Every so often, I find a topic that is new to me and one I have not written about over the last seven years. For whatever reason, nutritional yeast and I have not crossed paths, and having discovered this healthy stuff, I thought I would share.
Yeast has been around for a very long time. Some of the first written evidence of yeast being used in food dates back to ancient Egypt. Depending on your knowledge of yeast, you may think of negative health issues such as candida or you may be thinking brewers yeast that has been used in baking for a long time. Nutritional yeast is typically grown using sugar cane or molasses and specifically heated to an inactive state for human consumption, giving it a nutty, Parmesan cheese-like flavor.
Nutritional yeast, like all yeast, is a single celled microorganism that feeds off sugars. As nutritional yeast grows, it manufactures amino acids and vitamins through the biochemical reactions as it consumes sugar. It is also important to know that nutritional yeast, like brewers yeast, is a strain of yeast known as Saccharomyces cerevisiae and is unique to other strains of yeast, both good and bad.
OK, now you have a basic understanding of nutritional yeast, so what does that have to do with health and nutrition? Because of the strain and inactive aspects of nutritional yeast, we end up with a nutrient-dense edible product rich in vitamins, minerals and amino acids, making it high in protein. Nutritional yeast contains a diverse set of nutrients including fiber, selenium, Beta-1,3 glucans, glutathione, more than 12 minerals and a large spectrum of vitamins. These aspects make it a great immunity boost for your body.
Since nutritional yeast is so nutrient-dense with amino acids, it is a great source of B vitamins, including vitamin B12. This can be an important aspect for vegetarians and vegans who prefer to get their daily allowance of amino acids from non-animal products. Nutritional yeast provides nine essential amino acids which are typically found in animal-based protein, making it a good alternative to meat-based protein.
Using nutritional yeast as an edible source of nutrition, it is important to understand it is not a plant- or animal-based food, but rather a fungus like mushrooms. Nutritional yeast is usually grown on sugar from beets or sugar cane molasses, which means it is gluten-free unless cross-contaminated during processing or grown on grains. It is always a good idea to confirm that the manufacturing process for the brand of nutritional yeast you buy is truly gluten-free.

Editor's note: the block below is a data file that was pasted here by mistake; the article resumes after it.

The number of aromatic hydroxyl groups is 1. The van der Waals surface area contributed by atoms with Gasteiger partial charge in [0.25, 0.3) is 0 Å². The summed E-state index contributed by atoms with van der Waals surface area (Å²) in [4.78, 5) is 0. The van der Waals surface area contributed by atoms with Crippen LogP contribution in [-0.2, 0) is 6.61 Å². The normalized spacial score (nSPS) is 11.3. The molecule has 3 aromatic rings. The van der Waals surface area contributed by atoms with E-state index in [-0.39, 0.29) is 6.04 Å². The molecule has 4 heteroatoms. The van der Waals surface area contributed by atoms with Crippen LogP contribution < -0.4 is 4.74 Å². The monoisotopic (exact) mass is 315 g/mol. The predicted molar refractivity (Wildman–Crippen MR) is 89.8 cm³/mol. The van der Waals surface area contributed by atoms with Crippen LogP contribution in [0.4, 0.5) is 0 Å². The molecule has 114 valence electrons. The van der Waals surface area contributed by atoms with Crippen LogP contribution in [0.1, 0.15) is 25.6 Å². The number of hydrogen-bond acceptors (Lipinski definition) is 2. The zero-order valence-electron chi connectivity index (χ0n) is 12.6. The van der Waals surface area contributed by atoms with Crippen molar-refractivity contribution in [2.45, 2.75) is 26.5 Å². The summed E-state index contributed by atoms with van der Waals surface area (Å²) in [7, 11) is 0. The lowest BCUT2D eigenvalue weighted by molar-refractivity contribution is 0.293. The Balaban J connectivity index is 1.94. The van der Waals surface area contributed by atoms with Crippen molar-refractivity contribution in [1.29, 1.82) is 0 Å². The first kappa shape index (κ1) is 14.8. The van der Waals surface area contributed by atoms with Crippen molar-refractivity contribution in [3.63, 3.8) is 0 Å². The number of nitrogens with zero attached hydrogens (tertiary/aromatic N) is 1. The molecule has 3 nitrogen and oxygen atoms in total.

As for why to add nutritional yeast to your diet, it comes down to two very good reasons.
1. First, nutritional yeast is an energy-boosting food that studies have linked to boosting post-exercise recovery and immunity. Because it is a nutrient dense source of amnio acids, it helps with muscle recovery and building. Since it is all-natural and easily mixes well in water, it can be used in conjunction with electrolytes in hydration bottles during exercise or athletic events. Since nutritional yeast is high in thiamine and amino acids, it can help support your cardiovascular and endocrine systems during increased activity.
2. The second reason is that nutritional yeast is considered a medical food. In many countries around the world, nutritional yeast is one of the most highly prescribed herbal remedies for many conditions such as treatments for skin conditions, digestive problems and treating vitamin B deficiency. Nutritional yeast has proven to also have antiviral and antibacterial properties.
Because nutritional yeast has phosphorus as part of its make-up, you do not want to over-consume it. Over-consuming foods that are high in phosphorus can impact your calcium levels. Adding between 1 to 2 teaspoons over the course of a day to a salad, popcorn or vegetables is a good range to work with as far as how much you should eat.
Nutritional yeast does get a bad rap with its phosphorus levels and the fact that yes, it has glutathione so some equate this to MSG, which it is not the same compound chemically. There are also some who believe if you are struggling with Candida over-growth, nutritional yeast can add to the problem which is also not proven, nor is it an active yeast which makes it extremely unlikely.
The flavor and consistency of nutritional yeast is similar to dry flakey Parmesan cheese. Flavors and textures can vary from smoky to sharp among manufacturers. Braggs, the same people that make Apple Cider Vinegar and Bob’s Red Mill, both make a good nutritional yeast. Your best bet to find nutritional yeast is in health food or organic markets. Locally, I found it in the bulk food section of our local organic market, so it is always wise with bulk foods to ask questions about its quality, has it been fortified with additional vitamins and how it was produced.
Adding nutritional yeast to your diet has a number of benefits including as a tasty seasoning to some basic foods that gives you a healthy boost.
A recognized health and wellness presenter, fitness trainer and now primal health coach in the Inland Northwest. Now in his eighth year of bringing health and wellness through his writing, teaching and coaching, Judd delivers his well-rounded message of mindfulness, nutrition and fitness to readers and clients alike.